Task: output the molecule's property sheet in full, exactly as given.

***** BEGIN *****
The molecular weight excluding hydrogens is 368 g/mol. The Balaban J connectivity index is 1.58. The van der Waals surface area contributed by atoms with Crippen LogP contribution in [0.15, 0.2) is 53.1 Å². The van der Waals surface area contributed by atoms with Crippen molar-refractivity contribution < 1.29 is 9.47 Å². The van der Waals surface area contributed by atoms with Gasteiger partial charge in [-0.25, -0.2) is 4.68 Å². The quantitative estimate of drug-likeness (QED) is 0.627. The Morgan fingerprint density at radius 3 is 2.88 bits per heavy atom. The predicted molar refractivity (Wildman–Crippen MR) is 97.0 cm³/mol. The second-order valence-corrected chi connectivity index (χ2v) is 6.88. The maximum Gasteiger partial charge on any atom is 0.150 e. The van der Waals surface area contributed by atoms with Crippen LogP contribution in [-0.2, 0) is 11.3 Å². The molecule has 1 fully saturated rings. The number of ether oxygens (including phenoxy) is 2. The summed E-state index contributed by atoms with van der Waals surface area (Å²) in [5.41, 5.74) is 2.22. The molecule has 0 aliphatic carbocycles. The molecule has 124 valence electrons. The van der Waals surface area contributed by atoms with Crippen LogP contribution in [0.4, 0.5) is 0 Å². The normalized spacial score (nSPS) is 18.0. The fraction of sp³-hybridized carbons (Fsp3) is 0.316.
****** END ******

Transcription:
The molecular weight excluding hydrogens is 368 g/mol. The Balaban J connectivity index is 1.58. The van der Waals surface area contributed by atoms with Crippen LogP contribution in [0.15, 0.2) is 53.1 Å². The van der Waals surface area contributed by atoms with Crippen molar-refractivity contribution < 1.29 is 9.47 Å². The van der Waals surface area contributed by atoms with Gasteiger partial charge in [-0.25, -0.2) is 4.68 Å². The quantitative estimate of drug-likeness (QED) is 0.627. The Morgan fingerprint density at radius 3 is 2.88 bits per heavy atom. The predicted molar refractivity (Wildman–Crippen MR) is 97.0 cm³/mol. The second-order valence-corrected chi connectivity index (χ2v) is 6.88. The maximum Gasteiger partial charge on any atom is 0.150 e. The van der Waals surface area contributed by atoms with Crippen LogP contribution in [-0.2, 0) is 11.3 Å². The molecule has 1 fully saturated rings. The number of ether oxygens (including phenoxy) is 2. The summed E-state index contributed by atoms with van der Waals surface area (Å²) in [5.41, 5.74) is 2.22. The molecule has 0 aliphatic carbocycles. The molecule has 124 valence electrons. The van der Waals surface area contributed by atoms with Crippen LogP contribution in [0.4, 0.5) is 0 Å². The normalized spacial score (nSPS) is 18.0. The fraction of sp³-hybridized carbons (Fsp3) is 0.316.